We get back in time for prime rib buffet at the Arlington.  A good night’s rest and a leisurely drive back the way we came to Fayetteville. It is an easy drive across a state that has been disparaged by the media as “flyover country”, but it is the heart of America. • (57 views)

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8 Responses to A Trip to the Track

  1. Timothy Lane says:

    A town with an all-female government — somehow it’s appropriate that Hattie Caraway of Arkansas, appointed to the Senate to replace her husband in 1931, went on to serve 2 full terms before being replaced by William Fulbright. She was the first woman elected to serve a full term.

    Boston Mountain’s role in providing ties for railroads reminds me of the role of the asphalt mine in Kyrock, Kentucky in paving the roads of the South during the 30s and 40s.

    Bill O’Reilly had a chapter on Bass Reeves in Legends and Lies of the West. He mentioned the connection to the Lone Ranger, though not Rooster Cogburn.

    A lot of people don’t realize that the standard Confederate flag they complain about was merely one of their battle flags, not a national flag at all. It was mainly used by the Army of Northern Virginia. I recall that Cleburne’s division in the Army of Tennessee had its own separate battle flag.

  2. Kung Fu Zu Kung Fu Zu says:

    Growing up in North Texas in the late 1950’s and 1960’s, brings to mind a different time. There were no lotteries, casinos or race tracks. Almost no stores were open on Sundays.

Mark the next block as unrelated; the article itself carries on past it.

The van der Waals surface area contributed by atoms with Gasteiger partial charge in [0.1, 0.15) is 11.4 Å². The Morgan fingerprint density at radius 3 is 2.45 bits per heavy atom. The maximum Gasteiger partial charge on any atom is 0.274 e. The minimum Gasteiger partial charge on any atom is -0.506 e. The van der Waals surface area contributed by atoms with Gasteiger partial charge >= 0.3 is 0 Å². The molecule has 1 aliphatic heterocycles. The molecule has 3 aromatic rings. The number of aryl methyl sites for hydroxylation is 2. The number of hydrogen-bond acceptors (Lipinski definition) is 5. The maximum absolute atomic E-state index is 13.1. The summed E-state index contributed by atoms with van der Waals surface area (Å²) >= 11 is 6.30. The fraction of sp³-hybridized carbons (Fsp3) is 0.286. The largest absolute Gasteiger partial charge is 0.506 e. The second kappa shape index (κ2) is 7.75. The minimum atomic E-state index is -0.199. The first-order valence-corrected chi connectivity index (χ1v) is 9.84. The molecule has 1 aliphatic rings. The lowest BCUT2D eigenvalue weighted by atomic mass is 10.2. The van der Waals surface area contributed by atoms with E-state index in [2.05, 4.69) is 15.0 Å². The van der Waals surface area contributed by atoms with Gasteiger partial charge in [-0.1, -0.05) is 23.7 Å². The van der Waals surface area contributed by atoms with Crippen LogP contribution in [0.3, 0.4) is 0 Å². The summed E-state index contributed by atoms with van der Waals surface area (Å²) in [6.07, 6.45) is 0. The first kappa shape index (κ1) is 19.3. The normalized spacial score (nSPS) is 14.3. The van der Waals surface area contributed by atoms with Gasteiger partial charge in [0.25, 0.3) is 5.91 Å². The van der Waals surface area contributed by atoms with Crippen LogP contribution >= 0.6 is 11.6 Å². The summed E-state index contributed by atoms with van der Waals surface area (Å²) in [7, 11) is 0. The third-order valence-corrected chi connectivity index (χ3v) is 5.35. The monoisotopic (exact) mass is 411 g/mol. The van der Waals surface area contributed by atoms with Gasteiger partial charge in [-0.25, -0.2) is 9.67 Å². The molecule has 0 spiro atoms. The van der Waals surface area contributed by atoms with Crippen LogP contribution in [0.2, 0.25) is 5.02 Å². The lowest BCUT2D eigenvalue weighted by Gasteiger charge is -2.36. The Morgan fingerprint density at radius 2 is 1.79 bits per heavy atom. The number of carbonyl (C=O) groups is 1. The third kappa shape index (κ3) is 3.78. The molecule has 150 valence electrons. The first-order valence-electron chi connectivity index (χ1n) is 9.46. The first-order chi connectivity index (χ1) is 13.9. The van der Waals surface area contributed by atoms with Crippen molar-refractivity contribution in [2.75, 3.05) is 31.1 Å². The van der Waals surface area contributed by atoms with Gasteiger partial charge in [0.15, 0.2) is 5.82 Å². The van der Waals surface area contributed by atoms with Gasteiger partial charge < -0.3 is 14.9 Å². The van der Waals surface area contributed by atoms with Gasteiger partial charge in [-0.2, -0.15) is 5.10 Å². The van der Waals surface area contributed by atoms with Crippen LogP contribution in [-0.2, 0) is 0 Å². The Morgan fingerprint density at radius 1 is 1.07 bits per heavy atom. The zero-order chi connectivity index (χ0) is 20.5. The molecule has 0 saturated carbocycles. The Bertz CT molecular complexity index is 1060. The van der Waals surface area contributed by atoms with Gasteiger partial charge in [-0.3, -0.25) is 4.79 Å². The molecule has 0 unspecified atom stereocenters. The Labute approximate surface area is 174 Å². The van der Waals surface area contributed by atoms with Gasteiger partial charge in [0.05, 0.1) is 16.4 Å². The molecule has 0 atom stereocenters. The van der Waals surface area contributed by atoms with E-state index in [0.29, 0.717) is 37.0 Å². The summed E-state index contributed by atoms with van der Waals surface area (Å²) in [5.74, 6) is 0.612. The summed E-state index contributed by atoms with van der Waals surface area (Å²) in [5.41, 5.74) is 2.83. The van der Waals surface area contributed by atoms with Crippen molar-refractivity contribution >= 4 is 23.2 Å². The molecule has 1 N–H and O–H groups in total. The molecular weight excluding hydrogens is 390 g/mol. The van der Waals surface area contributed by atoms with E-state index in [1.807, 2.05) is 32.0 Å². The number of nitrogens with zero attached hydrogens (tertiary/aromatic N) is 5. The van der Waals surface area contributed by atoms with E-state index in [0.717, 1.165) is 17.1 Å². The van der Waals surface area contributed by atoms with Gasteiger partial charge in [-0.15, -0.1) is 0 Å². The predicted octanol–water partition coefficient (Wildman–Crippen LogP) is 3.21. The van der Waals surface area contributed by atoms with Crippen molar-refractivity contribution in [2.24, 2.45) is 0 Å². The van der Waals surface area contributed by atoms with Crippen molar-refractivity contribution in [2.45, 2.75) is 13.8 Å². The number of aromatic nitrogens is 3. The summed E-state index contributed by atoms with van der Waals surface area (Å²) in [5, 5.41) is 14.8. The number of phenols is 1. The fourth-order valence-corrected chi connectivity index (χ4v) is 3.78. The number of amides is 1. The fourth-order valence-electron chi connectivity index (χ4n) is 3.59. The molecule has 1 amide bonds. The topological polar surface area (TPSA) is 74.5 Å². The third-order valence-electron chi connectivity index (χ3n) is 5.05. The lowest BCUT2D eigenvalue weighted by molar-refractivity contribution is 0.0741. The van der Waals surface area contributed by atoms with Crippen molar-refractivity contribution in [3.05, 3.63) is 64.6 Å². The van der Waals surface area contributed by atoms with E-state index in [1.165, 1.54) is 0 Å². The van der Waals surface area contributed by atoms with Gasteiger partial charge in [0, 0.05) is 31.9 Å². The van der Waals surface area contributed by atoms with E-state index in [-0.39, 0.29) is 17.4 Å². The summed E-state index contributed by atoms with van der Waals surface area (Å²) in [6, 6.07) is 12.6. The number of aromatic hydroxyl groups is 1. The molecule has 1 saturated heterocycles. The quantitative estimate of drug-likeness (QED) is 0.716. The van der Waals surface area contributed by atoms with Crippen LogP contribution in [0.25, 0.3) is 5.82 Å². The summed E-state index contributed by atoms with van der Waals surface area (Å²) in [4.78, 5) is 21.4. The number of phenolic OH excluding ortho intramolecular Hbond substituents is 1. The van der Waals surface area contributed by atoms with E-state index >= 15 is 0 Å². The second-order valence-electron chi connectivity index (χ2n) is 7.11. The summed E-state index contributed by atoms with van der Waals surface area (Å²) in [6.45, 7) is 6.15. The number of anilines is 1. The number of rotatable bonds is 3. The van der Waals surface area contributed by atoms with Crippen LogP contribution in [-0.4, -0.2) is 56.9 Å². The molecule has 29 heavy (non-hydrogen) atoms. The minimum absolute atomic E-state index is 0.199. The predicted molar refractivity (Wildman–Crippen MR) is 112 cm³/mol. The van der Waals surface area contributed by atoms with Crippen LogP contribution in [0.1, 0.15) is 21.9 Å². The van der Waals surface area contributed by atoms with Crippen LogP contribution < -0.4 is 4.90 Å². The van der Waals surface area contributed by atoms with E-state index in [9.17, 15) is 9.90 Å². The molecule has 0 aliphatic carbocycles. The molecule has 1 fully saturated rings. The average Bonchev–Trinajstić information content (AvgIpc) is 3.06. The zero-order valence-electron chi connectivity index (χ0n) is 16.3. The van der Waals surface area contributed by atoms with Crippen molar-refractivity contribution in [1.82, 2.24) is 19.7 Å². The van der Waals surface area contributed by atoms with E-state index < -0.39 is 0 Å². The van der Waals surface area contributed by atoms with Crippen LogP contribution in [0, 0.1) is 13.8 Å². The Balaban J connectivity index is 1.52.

In those days, Hot Springs would bring to mind horse racing and gambling. Both somewhat exotic and foreign ideas to Texas Bible-Belt country. How times have changed.

    • Timothy Lane says:

      And that’s where Slick Willie grew up. He was born in Hope, but raised in Hot Springs. He seems to have absorbed their mindset well.

  3. Rosalys says:

    “There are thousands of trees with white blossoms that Yankees mistake for dogwoods but are actually Bradford Pear trees. Yes, they are pretty but only a Yankee would not know the difference.

    Hey! I just googled Bradford Pear tree. This is one Yankee (and proud of it!) that would never mistake that for a dogwood!

    I also googled Bonnie Blue and First National flags. I had never heard of the Bonnie Blue (and now I know what it is,) but I would never mistake that First National for the flag that Betsy Ross made.

    So, lookie here, stop lumping all Yanks together into one cesspit. I’ll bet you eat okra!

    But nice article, anyway. It makes me want to visit Arkansas and go to the races – especially since Slick Willy and Dragon Woman (I will not call her “lady”) don’t live there anymore. 🙂

    • Timothy Lane says:

      I’m not sure I could tell the difference between a flowering dogwood (state tree of Virginia, my native state) and a Bradford pear. There’s a large neighborhood in Louisville that has a weekend festival of dogwoods, and Elizabeth and I once took a visit (though without stopping anywhere, as I recall). I wouldn’t recognize the Bonnie Blue Flag, though I seem to recall that there was a song about it, so I’m certainly well aware which secession war it was linked to.

      • Rosalys says:

        The shapes of the trees are different. The flowers are different. About the only thing they have in common is that their flowers are white.

    • Kung Fu Zu Kung Fu Zu says:

      Bradford Pear trees are abundant in our neighborhood. We have a couple of in our backyard. They are very pretty when in bloom, but a pain when they shed their blossoms, which happens within two weeks after they bloom.

    • Steve Lancaster says:

      Okra sauteed with garden fresh tomatoes and onions—-yum.

      Bill is a native and although an odious human being we are gracious enough to not insult him to his face. Hillary is from off and always will be. All of the worst characteristics of a carpetbagger and none of the charm. She does, however, know that she is not welcome and never will be.